Archive | Sports

Bayesians, Frequentists, and Lance Armstrong

This is a guest post by Nathan Paxton.

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Lance Armstrong has returned to the news, and the Tour de France is upon us in just a few more days. For those of you who don’t follow professional cycling, most likely the first thing that comes to mind about the sport is doping. Indeed, that’s why Armstrong popped up in sports pages again, since the United States Anti-Doping Agency (USADA) has begun an investigation of him (after the Justice Department dropped its case against him last February).


Rather than consider whether all these charges, counter-charges, and counter-counter charges are true, let’s talk about a couple of different ways that social scientists might think about l’affaire Armstrong. (As justification for the break in election programming, I’d like to note that one of the founders of this blog was just a bit of a cycling nut.)


As social scientists, at least as regards what we can empirically assess, we tend to make statements of probability rather than fact. So rather than say that Armstrong did or did not use performance enhancers, we would talk about how likely versus not likely it is that he used the substances. It frustrates many people that we rarely make categorical statements, but we’re trying to be honest about what we know and don’t know.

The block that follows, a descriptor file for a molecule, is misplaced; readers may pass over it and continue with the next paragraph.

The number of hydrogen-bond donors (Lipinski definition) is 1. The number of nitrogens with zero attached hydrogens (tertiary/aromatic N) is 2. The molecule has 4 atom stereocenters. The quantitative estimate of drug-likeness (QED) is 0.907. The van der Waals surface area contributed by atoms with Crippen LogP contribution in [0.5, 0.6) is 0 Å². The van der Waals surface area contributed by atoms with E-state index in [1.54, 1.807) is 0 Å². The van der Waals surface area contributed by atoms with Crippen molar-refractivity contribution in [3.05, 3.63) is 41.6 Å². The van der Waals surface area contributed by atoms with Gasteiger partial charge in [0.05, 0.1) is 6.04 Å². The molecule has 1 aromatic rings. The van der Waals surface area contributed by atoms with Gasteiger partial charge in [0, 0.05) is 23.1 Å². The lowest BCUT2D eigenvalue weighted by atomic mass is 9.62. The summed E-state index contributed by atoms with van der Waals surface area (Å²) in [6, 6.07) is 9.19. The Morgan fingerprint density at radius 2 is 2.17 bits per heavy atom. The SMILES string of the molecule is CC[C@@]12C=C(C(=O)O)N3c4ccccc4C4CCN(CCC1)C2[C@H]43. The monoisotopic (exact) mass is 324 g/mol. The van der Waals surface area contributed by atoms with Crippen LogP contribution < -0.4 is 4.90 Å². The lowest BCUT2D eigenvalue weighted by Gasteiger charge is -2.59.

The two major approaches to this sort of reasoning are probabilistic/statistical in nature, and we generally refer to them as “frequentist” and “Bayesian.” A “frequentist” viewpoint is the basis of almost any basic statistics class you took in college or grad school (unless you became a social methodologist or statistician). Basically, it asks, “Given an infinite number of trials or experiments or tests, what is the probability that the results I am getting are true?” At a sufficiently small, agreed-upon threshold (1 out of 20 or 0.05 in the social sciences), a frequentist would accept or reject the “null hypothesis” (the proposition that nothing actually happened even if the data said otherwise). They’re called “frequentists” because they assess how frequently a phenomenon “should” occur.


In the case of a doping test, a frequentist would look at the number of performance enhancing substance (PES) tests that Lance Armstrong has taken (lots, and all negative, so far as we know), seen that they are all negative, and say, “The probability of a false negative is small but possible. Under repeated sampling (which is what each drug test is in essence), we become more and more sure that we are getting the ‘true’ result.” This understanding of probability is what underlies the case from Armstrong’s camp: he’s had ALL of these tests over years, they have ALL been negative, and so it is virtually impossible that he could have been using performance enhancers. The frequentist perspective relies upon holding probabilities for some event constant, like getting positive test results, but those probabilities are based upon specific conditions or assumptions that may not hold.